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Coronation Oath Changes

Volume 511: debated on Wednesday 25 February 1953

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I should now like to make my statement in reply to Question No. 45.

The terms of the Coronation Oath were first prescribed by the Act 1 William and Mary, chapter 6. Since then its terms have been changed at least five times. On one occasion only has the change had legislative sanction, namely the change which was introduced as a result of the Act of Union with Scotland. The Treaty of Union had provided that in Scotland the religion professed by the people of Scotland should be preserved to them and confirmed by every King on his accession, and it was thought proper that similar provision should be made for the protection of the English Church in England. The Coronation Oath was altered and enlarged accordingly.

For the many subsequent changes, large or small, which have been made in the terms of the Oath there was no legislative sanction. They were made at various times, and, in particular, after the Act of Union with Ireland, after the Disestablishment of the Irish Church, and also after the passing of the Statute of Westminster. On the last occasion the question whether the changes that were necessary to meet the new constitutional position could be made without an Act of Parliament was carefully considered. and the Lord Chancellor and the Law Officers of the day advised that they could.

am advised by my noble Friend the Lord Chancellor that this opinion was clearly correct, and that the changes now proposed, which are, perhaps, less substantial than those made in 1937, but are required to meet the new constitutional position created by the Indian Independence Act, 1947, and other statutes, can also be made without legislative sanction.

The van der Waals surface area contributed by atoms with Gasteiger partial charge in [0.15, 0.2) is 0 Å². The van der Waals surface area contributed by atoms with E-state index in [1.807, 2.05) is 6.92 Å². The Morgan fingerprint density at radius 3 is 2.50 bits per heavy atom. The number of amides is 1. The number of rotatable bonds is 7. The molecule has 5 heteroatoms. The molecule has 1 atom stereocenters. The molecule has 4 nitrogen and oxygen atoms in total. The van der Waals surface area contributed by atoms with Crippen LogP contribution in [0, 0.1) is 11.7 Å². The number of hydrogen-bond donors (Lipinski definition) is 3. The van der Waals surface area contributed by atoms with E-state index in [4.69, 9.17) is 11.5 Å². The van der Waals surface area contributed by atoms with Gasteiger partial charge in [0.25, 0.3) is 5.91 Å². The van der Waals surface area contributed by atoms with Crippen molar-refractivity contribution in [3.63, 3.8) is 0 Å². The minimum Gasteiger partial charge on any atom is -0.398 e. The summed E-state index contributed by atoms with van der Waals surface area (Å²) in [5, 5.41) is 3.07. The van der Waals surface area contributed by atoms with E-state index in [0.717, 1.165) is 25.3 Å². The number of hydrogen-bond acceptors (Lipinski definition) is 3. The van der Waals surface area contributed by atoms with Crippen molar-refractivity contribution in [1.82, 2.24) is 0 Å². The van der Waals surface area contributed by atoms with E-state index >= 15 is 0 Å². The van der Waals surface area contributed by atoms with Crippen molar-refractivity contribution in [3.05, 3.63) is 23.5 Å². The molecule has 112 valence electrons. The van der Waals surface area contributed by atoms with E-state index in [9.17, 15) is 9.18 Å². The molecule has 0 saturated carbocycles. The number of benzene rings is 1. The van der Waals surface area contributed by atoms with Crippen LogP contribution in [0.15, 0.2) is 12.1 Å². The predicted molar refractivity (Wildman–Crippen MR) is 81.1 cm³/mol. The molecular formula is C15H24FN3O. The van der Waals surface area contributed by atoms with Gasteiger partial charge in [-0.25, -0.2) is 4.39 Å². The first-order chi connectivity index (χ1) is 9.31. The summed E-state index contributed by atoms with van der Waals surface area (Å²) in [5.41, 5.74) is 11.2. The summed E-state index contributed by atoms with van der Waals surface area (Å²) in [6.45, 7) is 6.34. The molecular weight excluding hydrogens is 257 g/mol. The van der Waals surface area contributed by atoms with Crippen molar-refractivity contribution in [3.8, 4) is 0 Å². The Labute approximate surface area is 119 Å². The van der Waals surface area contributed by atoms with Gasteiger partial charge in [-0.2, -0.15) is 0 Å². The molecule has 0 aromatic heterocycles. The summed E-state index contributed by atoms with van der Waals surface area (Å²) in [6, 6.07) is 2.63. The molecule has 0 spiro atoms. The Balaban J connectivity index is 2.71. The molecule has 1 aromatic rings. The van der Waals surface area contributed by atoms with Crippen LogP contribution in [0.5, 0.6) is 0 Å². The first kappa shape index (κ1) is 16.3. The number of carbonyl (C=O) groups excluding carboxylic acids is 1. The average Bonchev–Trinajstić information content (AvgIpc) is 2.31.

Her Majesty's Government propose to follow this long line of precedents. To accept the view that changes in the terms of the Oath which are necessary to reconcile it with a changed constitutional position cannot be made except with the authority of an Act of Parliament would be to cast doubt upon the validity of the Oath administered to every Sovereign of this country since George I.

If, as I am advised, the Coronation Oath can be lawfully administered in the terms now proposed, no useful purpose would be served by legislation. It must be remembered that at Westminster the Queen will be crowned Queen not only of the United Kingdom, but also of other self-governing countries of the Commonwealth. The form of Oath now proposed has been put to each of these countries and none has raised any objection, or has suggested that it is necessary to pass legislation in its own Parliament or in the Parliament of the United Kingdom. Indeed, it would not be possible in the time now remaining before the Coronation to arrange for legislation to be passed by the Commonwealth countries concerned.

May I say, having had some experience of these difficulties, that I think it is extremely satisfactory that agreement has been obtained throughout the Commonwealth on this Oath, and that we should be well advised to allow this to proceed without legislation?

May 1, with respect. put this to the Prime Minister? While no one would wish to throw doubt on the validity of the Coronation Oaths in the past, in view of the fact that the Coronation Oath is a Parliamentary creation, and is intended as a limitation on the Prerogative, is it not desirable, though it may be inconvenient, that any changes that are proposed this year should have legislative sanction, for which, I am sure, there would be no difficulty in making the appropriate arrangements on a non-controversial basis? It is a matter which affects the rights of Parliament, and not merely the rights of the Executive.

I think those important and weighty points have been covered by the answer which I have given to the House.

Could the right hon. Gentleman tell us whether he has considered the speech of an important member of the Irish Government in regard to this matter?

is the hon. Gentleman speaking for the Irish Government of Northern Ireland or for the Eire Government, I believe it is—the Government of the Republic?

The official name is the Government of Ireland, not the Government of Northern Ireland, which is a very small part of Ireland.

Is the Prime Minister aware that there is a strong feeling in Scotland about the Oath being taken to a Queen Elizabeth II on the ground of historical inaccuracy? In view of his great claim to historical accuracy himself, will he not do something' to meet this very strong resentment in Scotland?

I shall be very glad to hear from the hon. Member if he will put his question in the pillar box.